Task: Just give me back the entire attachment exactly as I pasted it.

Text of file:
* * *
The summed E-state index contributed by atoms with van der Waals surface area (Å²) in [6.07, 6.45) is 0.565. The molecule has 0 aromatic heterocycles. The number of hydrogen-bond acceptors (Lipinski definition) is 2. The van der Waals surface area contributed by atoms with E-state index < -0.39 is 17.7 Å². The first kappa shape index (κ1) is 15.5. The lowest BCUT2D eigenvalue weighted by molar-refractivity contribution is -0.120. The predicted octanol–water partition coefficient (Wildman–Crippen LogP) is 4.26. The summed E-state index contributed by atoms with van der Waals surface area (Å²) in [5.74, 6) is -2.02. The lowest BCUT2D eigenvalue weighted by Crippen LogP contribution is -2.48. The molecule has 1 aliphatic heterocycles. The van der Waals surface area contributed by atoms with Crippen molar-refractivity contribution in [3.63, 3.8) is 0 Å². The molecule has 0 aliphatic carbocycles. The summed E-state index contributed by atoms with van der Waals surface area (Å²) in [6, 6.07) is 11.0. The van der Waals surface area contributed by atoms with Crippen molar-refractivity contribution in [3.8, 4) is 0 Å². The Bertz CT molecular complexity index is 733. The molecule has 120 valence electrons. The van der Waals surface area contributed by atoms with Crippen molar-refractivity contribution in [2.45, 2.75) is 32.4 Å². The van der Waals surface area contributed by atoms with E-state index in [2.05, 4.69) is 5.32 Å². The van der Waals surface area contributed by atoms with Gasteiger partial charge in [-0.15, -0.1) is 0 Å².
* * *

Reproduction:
The summed E-state index contributed by atoms with van der Waals surface area (Å²) in [6.07, 6.45) is 0.565. The molecule has 0 aromatic heterocycles. The number of hydrogen-bond acceptors (Lipinski definition) is 2. The van der Waals surface area contributed by atoms with E-state index < -0.39 is 17.7 Å². The first kappa shape index (κ1) is 15.5. The lowest BCUT2D eigenvalue weighted by molar-refractivity contribution is -0.120. The predicted octanol–water partition coefficient (Wildman–Crippen LogP) is 4.26. The summed E-state index contributed by atoms with van der Waals surface area (Å²) in [5.74, 6) is -2.02. The lowest BCUT2D eigenvalue weighted by Crippen LogP contribution is -2.48. The molecule has 1 aliphatic heterocycles. The van der Waals surface area contributed by atoms with Crippen molar-refractivity contribution in [3.63, 3.8) is 0 Å². The molecule has 0 aliphatic carbocycles. The summed E-state index contributed by atoms with van der Waals surface area (Å²) in [6, 6.07) is 11.0. The van der Waals surface area contributed by atoms with Crippen molar-refractivity contribution in [3.8, 4) is 0 Å². The Bertz CT molecular complexity index is 733. The molecule has 120 valence electrons. The van der Waals surface area contributed by atoms with Crippen molar-refractivity contribution in [2.45, 2.75) is 32.4 Å². The van der Waals surface area contributed by atoms with E-state index in [2.05, 4.69) is 5.32 Å². The van der Waals surface area contributed by atoms with Gasteiger partial charge in [-0.15, -0.1) is 0 Å².